The Van Bommel Company with its entrepreneurial spirit solved the problem of the shortage in staff in the eighties by giving the opportunity to young people to learn the shoemaking trade in practice. In the 80s, the company had a strong presence in Europe with 60 retail outlets in Belgium and Germany. They also decided to move part of the ladies’ shoes production to Italy. The van Bommel brand kept growing and expanding in Europe with increase in the number of retail outlets in Germany to 70. Moreover, the company opened its permanent stand at the Trade Mart in Brussels, where all the shoe purchases are made by the Belgian retailers. Van Bommel was the first factory in the Benelux to receive the “Oscar Alta Moda 1982”. This Oscar is a high Italian distinction, awarded annually by the Chamber of Commerce of Turin, Italy. In 1993, the institute for Applied Shopping/Retail Research revealed that the van Bommel factory is the second most famous brand of shoes in the Netherlands. In 1996, the ‘Floris Van Bommel’ fashion brand was launched.
The business is run today by the three brothers of the 9th generation of the van Bommel family; Reynier van Bommel is theCEO, Floris van Bommel is the Creative Director and Pepijn van Bommel is the Commercial Director. With ambitious plans for the family business the siblings commit to the Van Bommels rich history of making ‘Superior shoes’. The Van Bommel shoes are made from Italian and French leather in the family factory in the Netherlands. The family also have production located in Tunisia, Serbia, India and Portugal.
Interview with Reynier van Bommel
The van Bommel family has always been loyal to its handcraftsmanship and high quality products. What is the secret behind keeping the highest standards in the shoemaking industry?
Making the right decisions at the right moment. In the past my forefathers have faced many crises and time after time they chose the path that was harder to take, the path of sticking to quality instead of benefiting from fast profits and high sales.
Mechanising some stages of shoemaking in the 20th century had both negative and positive effects on the industry. As a ninth generation family business member, would you change anything in shoemaking methods today?
In our factory in the Netherlands we have the highest standards regarding safety and health regulations. Even in countries in Europe a lot of the rules and regulations that have effect in the Netherlands don’t apply. I believe it would be good for our industry if we were all to apply the same rules regarding safety and health. Our workers are our greatest asset.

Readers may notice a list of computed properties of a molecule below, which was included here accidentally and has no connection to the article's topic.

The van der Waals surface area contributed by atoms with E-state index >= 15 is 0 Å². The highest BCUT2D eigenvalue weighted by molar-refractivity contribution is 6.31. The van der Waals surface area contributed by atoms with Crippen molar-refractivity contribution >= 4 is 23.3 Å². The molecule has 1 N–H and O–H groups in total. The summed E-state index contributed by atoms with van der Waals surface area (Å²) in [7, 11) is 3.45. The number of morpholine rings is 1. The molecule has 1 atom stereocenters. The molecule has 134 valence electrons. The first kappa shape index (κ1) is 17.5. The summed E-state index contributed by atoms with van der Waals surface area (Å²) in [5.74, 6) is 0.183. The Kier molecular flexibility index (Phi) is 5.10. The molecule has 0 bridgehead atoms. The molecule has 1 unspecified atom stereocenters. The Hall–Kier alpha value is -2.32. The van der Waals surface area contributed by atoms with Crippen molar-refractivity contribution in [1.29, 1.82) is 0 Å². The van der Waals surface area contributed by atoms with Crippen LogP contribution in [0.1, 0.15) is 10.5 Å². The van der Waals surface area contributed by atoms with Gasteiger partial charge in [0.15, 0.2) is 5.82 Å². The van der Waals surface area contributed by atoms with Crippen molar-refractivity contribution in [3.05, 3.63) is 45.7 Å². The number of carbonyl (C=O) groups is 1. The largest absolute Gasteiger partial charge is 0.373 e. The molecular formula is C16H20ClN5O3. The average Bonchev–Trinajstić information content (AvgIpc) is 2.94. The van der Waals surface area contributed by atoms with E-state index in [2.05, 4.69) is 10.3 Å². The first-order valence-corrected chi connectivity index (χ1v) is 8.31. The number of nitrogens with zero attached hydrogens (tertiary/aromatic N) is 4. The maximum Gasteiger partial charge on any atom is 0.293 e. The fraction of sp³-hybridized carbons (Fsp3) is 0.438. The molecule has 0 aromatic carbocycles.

The presence of women in the company has been very strong over the years, Johanna van Dinter, the widow of Johannes Peter played a big role in mechanising the family factory with the help of her two sons. How much are the women of the family involved in the business today?
At present the ‘Van Bommel’ women are not involved. This is more a coincidence than that it was planned. My parents just had three sons, and no daughters. If they would have had three daughters instead I am sure we would have three ‘Van Bommel’ women in the business right now.
After establishing the Floris van Bommel brand for a younger demographic what was the response of your customers?
At first they started buying the shoes immediately. The new name and the somewhat younger shoes hit off very well with our customers. Some time later, after my brother and me came into the company and we started giving the brand its face and own signature we had some comments from our clients. They did not understand the way we were communicating the brand initially. Now they just trust us as a company to do well, they have seen that the ‘strange’ things we do actually work.
How long have you and your brothers been working together and how were the roles you hold in the family business allocated?
Floris and me have been working together for 12 years now. Pepijn started working in the company 1,5 years ago. At the moment Floris is the Creative Director, Pepijn is the Commercial Director, and I am the CEO.
Van Bommel has always fought its way through difficult times by adapting to change. Can you tell us more about the company’s adaptive strategy?
Always have quality as a first priority, not sales.
Does the van Bommel brand have plans for expansion to new markets?
At this moment we are occupied with the German market. We are doing very well there. In a few seasons from now we will be expanding to new markets.
Tharawat Magazine, Issue 11, 2011